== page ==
Many presentations supported Career Technical Education (CTE) as an essential foundational element of creating the pathways needed to truly transform education systems. To assist in moving the pathways movement forward, Ferguson announced the creation of the Pathways to Prosperity Network. The network is “a collaboration between the Pathways to Prosperity Project at HGSE, Jobs for the Future (JFF), and six states focused on ensuring that many more young people complete high school, attain a postsecondary credential with currency in the labor market, and launch into a career while leaving open the prospect of further education.”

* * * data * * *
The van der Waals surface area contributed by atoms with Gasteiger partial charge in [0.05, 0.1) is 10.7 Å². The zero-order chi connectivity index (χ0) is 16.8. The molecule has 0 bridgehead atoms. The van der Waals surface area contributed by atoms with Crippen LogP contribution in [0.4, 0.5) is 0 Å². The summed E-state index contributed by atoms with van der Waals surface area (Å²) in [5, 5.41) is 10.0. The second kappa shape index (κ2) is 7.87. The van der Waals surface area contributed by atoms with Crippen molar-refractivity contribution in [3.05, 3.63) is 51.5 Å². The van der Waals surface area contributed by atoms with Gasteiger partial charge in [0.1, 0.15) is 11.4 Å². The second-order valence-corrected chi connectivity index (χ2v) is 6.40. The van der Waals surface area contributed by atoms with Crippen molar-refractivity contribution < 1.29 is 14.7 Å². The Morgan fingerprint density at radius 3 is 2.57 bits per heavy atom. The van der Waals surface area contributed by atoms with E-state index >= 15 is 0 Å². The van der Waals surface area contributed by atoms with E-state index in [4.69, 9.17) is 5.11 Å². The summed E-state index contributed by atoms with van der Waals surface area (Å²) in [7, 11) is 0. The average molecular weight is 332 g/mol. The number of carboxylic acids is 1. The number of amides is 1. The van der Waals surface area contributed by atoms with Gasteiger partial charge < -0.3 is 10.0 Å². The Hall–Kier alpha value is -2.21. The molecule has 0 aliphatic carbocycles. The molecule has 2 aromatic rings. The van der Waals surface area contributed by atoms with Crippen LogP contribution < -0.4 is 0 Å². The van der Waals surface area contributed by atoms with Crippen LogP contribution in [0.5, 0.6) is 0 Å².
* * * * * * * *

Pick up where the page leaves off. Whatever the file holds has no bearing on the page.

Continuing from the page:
To read more go to:  http://www.gse.harvard.edu/news-impact/2012/06/pathways-to-prosperity-network-launches/#ixzz2ODUg9vdv

Patrick Ainsworth, Ed.D., NASDCTEc Past President

By Kara in News
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National Public Radio Show Discusses New Direction for CTE

Friday, March 15th, 2013

Over the last decade, Career Technical Education (CTE) has transformed from skills-focused vocational education into a robust educational environment that integrates core academics with real-world relevance. A recent story on National Public Radio’s Morning Edition highlights an example of this transformation at Stockbridge Community Schools in Michigan.

Listen to the story or read the script here.